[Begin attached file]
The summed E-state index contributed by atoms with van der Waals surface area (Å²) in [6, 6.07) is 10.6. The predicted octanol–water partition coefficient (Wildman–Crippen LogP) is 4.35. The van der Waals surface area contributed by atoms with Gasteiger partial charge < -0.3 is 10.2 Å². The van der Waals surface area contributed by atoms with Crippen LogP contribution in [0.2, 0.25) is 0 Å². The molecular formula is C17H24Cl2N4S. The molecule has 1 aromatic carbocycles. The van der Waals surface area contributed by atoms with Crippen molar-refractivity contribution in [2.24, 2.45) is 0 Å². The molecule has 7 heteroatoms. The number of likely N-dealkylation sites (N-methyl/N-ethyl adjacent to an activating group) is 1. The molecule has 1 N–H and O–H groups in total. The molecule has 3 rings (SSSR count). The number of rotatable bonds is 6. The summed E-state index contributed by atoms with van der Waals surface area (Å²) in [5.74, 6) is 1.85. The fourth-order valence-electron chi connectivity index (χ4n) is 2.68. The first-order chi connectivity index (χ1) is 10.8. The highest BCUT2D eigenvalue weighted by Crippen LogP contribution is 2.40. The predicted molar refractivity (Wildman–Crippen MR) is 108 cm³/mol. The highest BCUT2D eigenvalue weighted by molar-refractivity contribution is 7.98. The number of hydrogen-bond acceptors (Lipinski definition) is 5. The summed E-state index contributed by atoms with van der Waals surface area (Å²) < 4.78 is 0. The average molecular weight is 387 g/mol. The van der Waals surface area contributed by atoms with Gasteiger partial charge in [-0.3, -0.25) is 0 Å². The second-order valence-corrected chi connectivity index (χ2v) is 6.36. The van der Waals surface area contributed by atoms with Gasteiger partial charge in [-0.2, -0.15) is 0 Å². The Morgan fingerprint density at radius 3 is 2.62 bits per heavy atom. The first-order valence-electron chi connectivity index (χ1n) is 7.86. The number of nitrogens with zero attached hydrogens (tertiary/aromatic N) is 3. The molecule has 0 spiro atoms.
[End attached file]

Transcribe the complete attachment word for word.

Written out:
The summed E-state index contributed by atoms with van der Waals surface area (Å²) in [6, 6.07) is 10.6. The predicted octanol–water partition coefficient (Wildman–Crippen LogP) is 4.35. The van der Waals surface area contributed by atoms with Gasteiger partial charge < -0.3 is 10.2 Å². The van der Waals surface area contributed by atoms with Crippen LogP contribution in [0.2, 0.25) is 0 Å². The molecular formula is C17H24Cl2N4S. The molecule has 1 aromatic carbocycles. The van der Waals surface area contributed by atoms with Crippen molar-refractivity contribution in [2.24, 2.45) is 0 Å². The molecule has 7 heteroatoms. The number of likely N-dealkylation sites (N-methyl/N-ethyl adjacent to an activating group) is 1. The molecule has 1 N–H and O–H groups in total. The molecule has 3 rings (SSSR count). The number of rotatable bonds is 6. The summed E-state index contributed by atoms with van der Waals surface area (Å²) in [5.74, 6) is 1.85. The fourth-order valence-electron chi connectivity index (χ4n) is 2.68. The first-order chi connectivity index (χ1) is 10.8. The highest BCUT2D eigenvalue weighted by Crippen LogP contribution is 2.40. The predicted molar refractivity (Wildman–Crippen MR) is 108 cm³/mol. The highest BCUT2D eigenvalue weighted by molar-refractivity contribution is 7.98. The number of hydrogen-bond acceptors (Lipinski definition) is 5. The summed E-state index contributed by atoms with van der Waals surface area (Å²) < 4.78 is 0. The average molecular weight is 387 g/mol. The van der Waals surface area contributed by atoms with Gasteiger partial charge in [-0.3, -0.25) is 0 Å². The second-order valence-corrected chi connectivity index (χ2v) is 6.36. The van der Waals surface area contributed by atoms with Gasteiger partial charge in [-0.2, -0.15) is 0 Å². The Morgan fingerprint density at radius 3 is 2.62 bits per heavy atom. The first-order valence-electron chi connectivity index (χ1n) is 7.86. The number of nitrogens with zero attached hydrogens (tertiary/aromatic N) is 3. The molecule has 0 spiro atoms.